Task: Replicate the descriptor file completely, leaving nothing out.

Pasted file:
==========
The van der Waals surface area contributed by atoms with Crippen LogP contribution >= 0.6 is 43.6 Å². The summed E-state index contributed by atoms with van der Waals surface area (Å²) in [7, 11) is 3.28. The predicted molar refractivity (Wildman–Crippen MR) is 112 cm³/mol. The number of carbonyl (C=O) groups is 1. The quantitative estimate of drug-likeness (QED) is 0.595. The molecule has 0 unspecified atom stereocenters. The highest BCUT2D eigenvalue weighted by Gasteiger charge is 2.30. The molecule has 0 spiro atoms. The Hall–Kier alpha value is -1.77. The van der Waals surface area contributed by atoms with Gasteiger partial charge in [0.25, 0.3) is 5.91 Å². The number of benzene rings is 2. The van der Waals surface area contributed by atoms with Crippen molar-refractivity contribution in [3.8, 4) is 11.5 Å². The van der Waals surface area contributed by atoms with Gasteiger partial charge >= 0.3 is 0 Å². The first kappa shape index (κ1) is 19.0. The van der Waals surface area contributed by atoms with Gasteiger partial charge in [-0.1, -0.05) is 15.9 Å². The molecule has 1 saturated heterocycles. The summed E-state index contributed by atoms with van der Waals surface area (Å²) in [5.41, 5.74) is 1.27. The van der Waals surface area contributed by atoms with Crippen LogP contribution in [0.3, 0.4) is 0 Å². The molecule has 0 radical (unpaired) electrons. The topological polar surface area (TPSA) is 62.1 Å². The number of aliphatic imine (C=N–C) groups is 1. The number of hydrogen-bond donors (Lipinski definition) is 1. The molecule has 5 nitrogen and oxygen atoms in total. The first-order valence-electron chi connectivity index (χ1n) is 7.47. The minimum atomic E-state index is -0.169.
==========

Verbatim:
The van der Waals surface area contributed by atoms with Crippen LogP contribution >= 0.6 is 43.6 Å². The summed E-state index contributed by atoms with van der Waals surface area (Å²) in [7, 11) is 3.28. The predicted molar refractivity (Wildman–Crippen MR) is 112 cm³/mol. The number of carbonyl (C=O) groups is 1. The quantitative estimate of drug-likeness (QED) is 0.595. The molecule has 0 unspecified atom stereocenters. The highest BCUT2D eigenvalue weighted by Gasteiger charge is 2.30. The molecule has 0 spiro atoms. The Hall–Kier alpha value is -1.77. The van der Waals surface area contributed by atoms with Gasteiger partial charge in [0.25, 0.3) is 5.91 Å². The number of benzene rings is 2. The van der Waals surface area contributed by atoms with Crippen molar-refractivity contribution in [3.8, 4) is 11.5 Å². The van der Waals surface area contributed by atoms with Gasteiger partial charge >= 0.3 is 0 Å². The first kappa shape index (κ1) is 19.0. The van der Waals surface area contributed by atoms with Gasteiger partial charge in [-0.1, -0.05) is 15.9 Å². The molecule has 1 saturated heterocycles. The summed E-state index contributed by atoms with van der Waals surface area (Å²) in [5.41, 5.74) is 1.27. The van der Waals surface area contributed by atoms with Crippen LogP contribution in [0.3, 0.4) is 0 Å². The molecule has 0 radical (unpaired) electrons. The topological polar surface area (TPSA) is 62.1 Å². The number of aliphatic imine (C=N–C) groups is 1. The number of hydrogen-bond donors (Lipinski definition) is 1. The molecule has 5 nitrogen and oxygen atoms in total. The first-order valence-electron chi connectivity index (χ1n) is 7.47. The minimum atomic E-state index is -0.169.